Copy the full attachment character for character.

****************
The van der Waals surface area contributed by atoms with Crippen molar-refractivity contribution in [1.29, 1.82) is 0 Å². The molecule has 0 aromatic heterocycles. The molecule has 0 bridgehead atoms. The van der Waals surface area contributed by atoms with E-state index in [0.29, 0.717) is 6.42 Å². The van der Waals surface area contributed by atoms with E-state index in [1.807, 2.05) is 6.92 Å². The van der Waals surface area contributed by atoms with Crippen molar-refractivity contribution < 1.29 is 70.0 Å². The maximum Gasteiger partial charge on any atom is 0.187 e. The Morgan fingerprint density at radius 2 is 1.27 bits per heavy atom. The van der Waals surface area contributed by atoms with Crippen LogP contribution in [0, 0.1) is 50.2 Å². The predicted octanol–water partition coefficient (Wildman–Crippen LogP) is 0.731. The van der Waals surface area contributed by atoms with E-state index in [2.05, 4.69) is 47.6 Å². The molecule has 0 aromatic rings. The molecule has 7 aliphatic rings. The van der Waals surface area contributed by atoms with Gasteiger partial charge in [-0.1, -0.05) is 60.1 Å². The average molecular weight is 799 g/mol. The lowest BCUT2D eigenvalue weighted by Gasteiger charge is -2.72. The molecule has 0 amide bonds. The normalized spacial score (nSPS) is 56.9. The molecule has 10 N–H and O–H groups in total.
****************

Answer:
The van der Waals surface area contributed by atoms with Crippen molar-refractivity contribution in [1.29, 1.82) is 0 Å². The molecule has 0 aromatic heterocycles. The molecule has 0 bridgehead atoms. The van der Waals surface area contributed by atoms with E-state index in [0.29, 0.717) is 6.42 Å². The van der Waals surface area contributed by atoms with E-state index in [1.807, 2.05) is 6.92 Å². The van der Waals surface area contributed by atoms with Crippen molar-refractivity contribution < 1.29 is 70.0 Å². The maximum Gasteiger partial charge on any atom is 0.187 e. The Morgan fingerprint density at radius 2 is 1.27 bits per heavy atom. The van der Waals surface area contributed by atoms with Crippen LogP contribution in [0, 0.1) is 50.2 Å². The predicted octanol–water partition coefficient (Wildman–Crippen LogP) is 0.731. The van der Waals surface area contributed by atoms with E-state index in [2.05, 4.69) is 47.6 Å². The molecule has 0 aromatic rings. The molecule has 7 aliphatic rings. The van der Waals surface area contributed by atoms with Gasteiger partial charge in [-0.1, -0.05) is 60.1 Å². The average molecular weight is 799 g/mol. The lowest BCUT2D eigenvalue weighted by Gasteiger charge is -2.72. The molecule has 0 amide bonds. The normalized spacial score (nSPS) is 56.9. The molecule has 10 N–H and O–H groups in total.